Our family comes from a place where our kind is a disliked minority.

And in sad irony your name, Arkadiy, is the Russian form of the Greek Arkadia (Arcadia in English), which has the ancient connotation of a pastoral utopia of peace and plenty. The fertility and productivity of the Steppes is phenomenal, but we humans seem to have a talent for pissing in paradise.

pst314

I will always treasure my memories of their faces when they heard my rusty US Midwest twang accent, denying any local knowledge.

Hey, I can speak 'Murican and English. [ Waits for indignant refutation from David. ]

pst314

Amid the wreckage of Russian attack helicopter is...a washing machine.

Actually, I suspect it is not but enjoy the trolling.

pst314

More trolling.

And still more.

pst314

The horrible Cambridge professor was from a Brahmen family and they treat 99% of humanity as beneath their dignity.

...which calls to mind the old expression "Boston Brahmin".

Steve E

I got asked for directions by tourists all the time.

Another one of the brethren. Some of us must have a certain look. It doesn't matter where I am in the world, it's a given that someone will ask me for directions.

Doonhamer

The "native" who is upset about being asked where he/she/it is from does not grasp the nuances of local accent. Just be proud of your origins and answer a friendly question.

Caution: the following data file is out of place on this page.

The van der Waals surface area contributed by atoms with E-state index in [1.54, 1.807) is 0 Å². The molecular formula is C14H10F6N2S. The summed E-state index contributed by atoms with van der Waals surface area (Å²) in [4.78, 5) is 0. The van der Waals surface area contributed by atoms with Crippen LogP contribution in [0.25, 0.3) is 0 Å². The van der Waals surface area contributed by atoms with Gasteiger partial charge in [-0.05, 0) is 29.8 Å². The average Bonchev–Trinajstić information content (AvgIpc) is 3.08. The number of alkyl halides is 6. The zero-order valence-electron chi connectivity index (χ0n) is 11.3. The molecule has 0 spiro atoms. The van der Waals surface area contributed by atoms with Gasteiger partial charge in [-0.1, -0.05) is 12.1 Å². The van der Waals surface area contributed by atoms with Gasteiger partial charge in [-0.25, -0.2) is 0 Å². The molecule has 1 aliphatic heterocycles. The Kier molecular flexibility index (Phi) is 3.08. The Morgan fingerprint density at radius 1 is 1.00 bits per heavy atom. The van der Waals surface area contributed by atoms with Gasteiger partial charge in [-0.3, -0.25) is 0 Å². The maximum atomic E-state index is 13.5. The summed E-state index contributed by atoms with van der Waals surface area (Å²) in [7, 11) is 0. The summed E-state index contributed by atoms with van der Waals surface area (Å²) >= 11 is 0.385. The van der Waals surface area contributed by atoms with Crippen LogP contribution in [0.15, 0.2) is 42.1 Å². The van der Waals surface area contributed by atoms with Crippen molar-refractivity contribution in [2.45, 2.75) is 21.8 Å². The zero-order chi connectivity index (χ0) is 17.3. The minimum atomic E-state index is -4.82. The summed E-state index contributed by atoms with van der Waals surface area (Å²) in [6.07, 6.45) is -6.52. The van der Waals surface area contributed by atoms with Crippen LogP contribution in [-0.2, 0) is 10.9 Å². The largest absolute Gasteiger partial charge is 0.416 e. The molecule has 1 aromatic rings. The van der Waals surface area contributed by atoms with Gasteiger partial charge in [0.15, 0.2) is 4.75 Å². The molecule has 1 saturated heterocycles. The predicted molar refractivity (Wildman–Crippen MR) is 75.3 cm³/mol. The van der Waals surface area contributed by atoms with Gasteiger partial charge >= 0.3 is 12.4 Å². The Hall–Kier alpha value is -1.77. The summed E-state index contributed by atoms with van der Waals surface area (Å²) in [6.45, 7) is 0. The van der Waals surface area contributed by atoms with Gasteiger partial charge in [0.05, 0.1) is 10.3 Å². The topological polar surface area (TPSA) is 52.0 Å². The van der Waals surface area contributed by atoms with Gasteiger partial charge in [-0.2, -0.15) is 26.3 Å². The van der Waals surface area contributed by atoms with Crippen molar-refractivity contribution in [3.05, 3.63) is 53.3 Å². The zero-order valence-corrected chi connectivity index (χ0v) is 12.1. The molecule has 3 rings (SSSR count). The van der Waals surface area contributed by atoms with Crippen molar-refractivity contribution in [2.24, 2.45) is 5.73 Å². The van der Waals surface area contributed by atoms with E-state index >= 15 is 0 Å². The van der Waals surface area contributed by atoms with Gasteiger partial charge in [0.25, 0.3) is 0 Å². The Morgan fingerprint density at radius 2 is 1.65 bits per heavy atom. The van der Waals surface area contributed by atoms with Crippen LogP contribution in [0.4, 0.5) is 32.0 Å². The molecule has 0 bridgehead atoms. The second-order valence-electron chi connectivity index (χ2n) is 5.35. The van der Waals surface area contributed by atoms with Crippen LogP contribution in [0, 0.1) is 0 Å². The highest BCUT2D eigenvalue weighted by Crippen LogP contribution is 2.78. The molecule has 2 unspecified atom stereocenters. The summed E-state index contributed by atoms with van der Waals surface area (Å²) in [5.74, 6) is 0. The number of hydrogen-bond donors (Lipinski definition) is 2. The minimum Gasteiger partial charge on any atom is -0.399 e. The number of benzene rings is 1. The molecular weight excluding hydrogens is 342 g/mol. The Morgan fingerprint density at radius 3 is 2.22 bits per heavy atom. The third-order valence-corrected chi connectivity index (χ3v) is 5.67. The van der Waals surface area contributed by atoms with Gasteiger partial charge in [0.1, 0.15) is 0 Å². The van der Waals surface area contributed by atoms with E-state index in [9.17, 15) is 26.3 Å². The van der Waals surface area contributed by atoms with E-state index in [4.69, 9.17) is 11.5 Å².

As for the Uber person, hand him a note saying
"I appreciate your feelings and I will not ask you where you are from. You will understand if I ask that you do not ask me where I am going. "

Steve E

(Arcadia in English), which has the ancient connotation of a pastoral utopia of peace and plenty.

From Canada's Humorist Laureate Stephen Leacock, Arcadian Adventures with the Idle Rich. Oddly, Utopias are most often to be avoided. Samuel Butler's Erewhon (nowhere spelled backwards) is my favourite name for Utopia.

ccscientist

Asked a Korean where from --young man--he had been mostly raised here so he took offense but then I said I have friends living in Seoul (where he was from). He was mollified.
Taxi driver from Africa. I guessed which country but missed it. He was delighted I tried to guess.